One local business that has thrived in this environment is Stumptown Coffee. A cup of coffee is something entirely different in Portland and this local coffee roaster has become somewhat of an institution. Every day, twice a day this company offers free "tastings" at the their Annex. These tastings are akin to what people would experience from a visit to a posh winery. One is soon consumed in aromas and educated in the different brewing stages, flavors and techniques that true coffee aficionados require. They encourage you to sip the coffee as loud as you possibly can. It all seems rather silly until you stop to recognize that coffee is the world's second largest (legal) commodity after oil. . .and you really can smell and taste the subtle, fruity and sometimes earthy differences from one bean's offerings to another.



Another local delight that Portland offers are food carts (link). Scores of them are distributed all over the city that are easily accessible by bicycle. On this beautiful fall day, we decided to do a little "cart crawl" in the downtown area. These carts are run by some fantastic, vibrant and talented cooks that are garnering national attention from food magazines and the NY Times (link). The result is some of the best street food at affordable prices. Young chefs and cooks get to concentrate on the food, not wait staff, the high rent, liquor licenses and snarky diners.


The first destination was located adjacent to a gas station parking lot and offered the finest fusion of Korean BBQ and Mexican cuisine. For this cart Koi Fusion, you have to follow it's changing location on Twitter. Who knew a Korean / Mexican taco could be so good for $3? Just up the road between the high rises was the second delight. Ziba's Pitas, situated among 20 other carts in a downtown parking lot offered a potpourri of home cooked-Bosnian cuisine. I doubt you could match the flavors and authenticity this side of the Atlantic. And there is something to be said to look the owner, cook, and server in the eye, talk about what is new, fresh and seasonal and watch their face light up and say, "I know just what you will enjoy."

Friday, November 6, 2009

November 6th Ciderbike

Autumn has always been my favorite season. Moving to Portland has only reinforced this view. All around the neighborhood are brilliant yellows, orange and red leaves. Nature seems to be rationing the foliage even after a few good storms. A quick Saturday ride down the street leads me to the Hollywood farmer's market where some of my other fall delights await.. . .mmmm Brussels sprouts. Yet it is not all familiar. I recently was given the opportunity to attend a very unique, cycle-centric fall festival.

A very creative and inventive new friend has devised a cider press using a bicycle as the power source. He has used all FSC certified wood and recycled parts. I'm no expert on Cider Presses, but his design is both elegant and effective ( l i n k ). He has attached the rear skewer of the bike to a stationary bolt that keeps the cycle stable and allows the rear axle to keep moving. After propping up the front, you are off to the races. A large, custom-made concrete fly wheel makes contact with the top of the rear tire and it in turn powers the spike-laden cider masher. The apples are loaded into the funnel shaped box and smashed down with the help of a stick.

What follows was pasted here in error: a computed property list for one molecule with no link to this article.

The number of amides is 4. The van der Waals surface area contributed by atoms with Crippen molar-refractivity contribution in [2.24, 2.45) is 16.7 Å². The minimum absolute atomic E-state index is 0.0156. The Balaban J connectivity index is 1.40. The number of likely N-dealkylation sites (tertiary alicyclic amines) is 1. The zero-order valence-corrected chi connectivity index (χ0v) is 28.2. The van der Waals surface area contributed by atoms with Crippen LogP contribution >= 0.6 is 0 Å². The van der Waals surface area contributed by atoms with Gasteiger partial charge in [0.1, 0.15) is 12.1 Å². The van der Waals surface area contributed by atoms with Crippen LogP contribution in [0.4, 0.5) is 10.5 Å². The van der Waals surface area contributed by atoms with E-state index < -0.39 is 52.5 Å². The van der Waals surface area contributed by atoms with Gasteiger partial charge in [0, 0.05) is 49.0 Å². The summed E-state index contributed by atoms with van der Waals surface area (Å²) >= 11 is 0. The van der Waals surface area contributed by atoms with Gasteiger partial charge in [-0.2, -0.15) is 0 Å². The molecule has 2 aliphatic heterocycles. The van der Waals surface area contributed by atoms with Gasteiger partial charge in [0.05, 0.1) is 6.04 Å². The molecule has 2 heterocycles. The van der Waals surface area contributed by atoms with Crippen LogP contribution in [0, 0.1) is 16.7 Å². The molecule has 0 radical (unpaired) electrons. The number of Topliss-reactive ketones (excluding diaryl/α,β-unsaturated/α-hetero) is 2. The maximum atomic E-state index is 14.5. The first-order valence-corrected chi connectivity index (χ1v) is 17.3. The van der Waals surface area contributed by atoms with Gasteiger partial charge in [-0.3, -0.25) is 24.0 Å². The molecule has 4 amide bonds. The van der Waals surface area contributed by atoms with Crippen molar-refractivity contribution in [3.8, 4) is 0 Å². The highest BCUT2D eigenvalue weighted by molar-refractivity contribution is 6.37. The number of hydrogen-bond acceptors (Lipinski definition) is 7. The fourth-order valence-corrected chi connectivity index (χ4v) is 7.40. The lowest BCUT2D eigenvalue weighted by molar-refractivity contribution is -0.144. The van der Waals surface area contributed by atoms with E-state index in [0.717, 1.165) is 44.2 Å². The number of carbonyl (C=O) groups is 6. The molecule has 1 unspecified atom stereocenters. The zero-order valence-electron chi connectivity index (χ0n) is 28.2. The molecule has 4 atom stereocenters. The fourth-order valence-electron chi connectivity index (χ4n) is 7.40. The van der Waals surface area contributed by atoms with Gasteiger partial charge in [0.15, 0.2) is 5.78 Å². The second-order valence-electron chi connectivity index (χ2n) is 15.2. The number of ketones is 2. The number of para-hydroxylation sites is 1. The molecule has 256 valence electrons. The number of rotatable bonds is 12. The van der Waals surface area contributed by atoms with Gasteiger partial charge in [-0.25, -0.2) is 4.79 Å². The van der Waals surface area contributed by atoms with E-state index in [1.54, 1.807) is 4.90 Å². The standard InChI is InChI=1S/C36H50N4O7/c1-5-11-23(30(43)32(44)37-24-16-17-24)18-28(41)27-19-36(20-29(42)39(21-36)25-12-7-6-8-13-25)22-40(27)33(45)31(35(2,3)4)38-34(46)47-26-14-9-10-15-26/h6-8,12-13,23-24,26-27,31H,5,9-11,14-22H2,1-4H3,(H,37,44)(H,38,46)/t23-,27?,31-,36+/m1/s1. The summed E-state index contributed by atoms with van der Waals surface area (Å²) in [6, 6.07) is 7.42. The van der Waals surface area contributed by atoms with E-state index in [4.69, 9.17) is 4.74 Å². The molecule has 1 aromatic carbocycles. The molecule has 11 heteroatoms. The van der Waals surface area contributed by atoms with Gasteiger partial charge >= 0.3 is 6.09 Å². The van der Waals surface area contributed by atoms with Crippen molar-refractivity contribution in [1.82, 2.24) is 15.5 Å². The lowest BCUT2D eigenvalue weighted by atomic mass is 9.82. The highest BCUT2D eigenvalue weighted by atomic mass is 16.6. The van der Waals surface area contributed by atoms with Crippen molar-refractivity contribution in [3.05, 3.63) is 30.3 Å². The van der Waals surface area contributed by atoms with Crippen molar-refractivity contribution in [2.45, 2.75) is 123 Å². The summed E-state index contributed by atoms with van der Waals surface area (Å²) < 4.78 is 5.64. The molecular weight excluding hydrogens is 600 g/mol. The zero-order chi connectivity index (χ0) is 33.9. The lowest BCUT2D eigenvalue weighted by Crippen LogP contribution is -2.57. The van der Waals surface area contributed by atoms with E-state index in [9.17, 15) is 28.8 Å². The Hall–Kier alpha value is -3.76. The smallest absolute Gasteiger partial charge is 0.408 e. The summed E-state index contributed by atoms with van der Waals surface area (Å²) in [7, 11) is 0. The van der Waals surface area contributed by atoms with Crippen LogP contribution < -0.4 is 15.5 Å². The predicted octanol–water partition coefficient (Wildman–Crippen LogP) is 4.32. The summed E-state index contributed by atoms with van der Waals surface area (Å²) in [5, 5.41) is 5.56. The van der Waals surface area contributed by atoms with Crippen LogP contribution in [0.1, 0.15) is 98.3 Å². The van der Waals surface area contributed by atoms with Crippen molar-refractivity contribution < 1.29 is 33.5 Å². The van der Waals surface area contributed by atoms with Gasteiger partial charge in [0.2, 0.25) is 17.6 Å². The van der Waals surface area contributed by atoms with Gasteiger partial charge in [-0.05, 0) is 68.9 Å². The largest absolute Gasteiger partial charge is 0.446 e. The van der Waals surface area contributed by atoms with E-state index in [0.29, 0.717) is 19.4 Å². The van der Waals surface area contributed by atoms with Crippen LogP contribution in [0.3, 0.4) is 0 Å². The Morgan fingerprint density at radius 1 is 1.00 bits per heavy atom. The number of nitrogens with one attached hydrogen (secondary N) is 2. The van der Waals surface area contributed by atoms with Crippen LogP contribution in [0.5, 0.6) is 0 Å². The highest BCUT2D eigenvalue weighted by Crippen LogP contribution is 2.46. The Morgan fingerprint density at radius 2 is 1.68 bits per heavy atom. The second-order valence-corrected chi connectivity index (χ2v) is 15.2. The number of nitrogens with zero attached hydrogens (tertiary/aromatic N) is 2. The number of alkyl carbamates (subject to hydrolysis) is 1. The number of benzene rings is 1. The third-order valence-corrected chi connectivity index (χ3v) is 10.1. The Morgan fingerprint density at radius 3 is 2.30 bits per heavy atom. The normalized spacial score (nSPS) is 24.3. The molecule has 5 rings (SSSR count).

Being new to this kind of process, I was pleasantly surprised at how much beer is involved in the making of Apple Cider. . ..its sort of like fuel for the "riders." Simultaneously drinking beer and biking is amazingly simple when you eliminate the whole need to balance and pay attention. I now have a whole new level of respect for water bottle cages and can assure the readers that NO WATER BOTTLES were injured or even USED in this cider party. After adjusting the seat height and opening my beer, I was off and spinning. It feels kind of strange at first, especially when a lot of apples are being pinned by the stick and suddenly offer up some resistance.

Once enough pulp was produced with the pedaling, the apple mash is transferred to the cider barrel with a large, threaded rod that compacts the pulp (pomace) and lets the juice flow. We constantly had jars, pots and pans down to catch the precious liquid. Different apples yielded different tastes and the ideal (I am told) is 1/2 tart (Winesap, Jonathon, MacIntosh) Apples, 1/2 sweet (Delicious, Fuji, Cortland) Apples. Riders were encouraged to wear rain jackets for the occasional and sometimes Vesuvian Cider Press blowout. It can get rather nasty with all that downward pressure. Although science can't explain it, Halloween costumes enhanced the cider's flavor throughout the entire the process.

This kind of inventiveness and creativity serves cycling well, for it intrigues people who would not normally climb onto a bike. Twice that day I heard the same comment from happy participants who said, "I have not been on a bike for at least a year." By simply giving the rider a purpose and making it fun, people take interest and really get into it. It still amazes me how much energy is wasted at the gyms who host spin classes. Why not power the building with it? Or devise a way to charge your phone or iPod while pedaling to work. Those pedal-powered lights have been around for years, why not lead it back to your pannier or bag with a USB cable? The innovative spirit and constant drive forward has served our society very well--and the bicycle is no exception to this.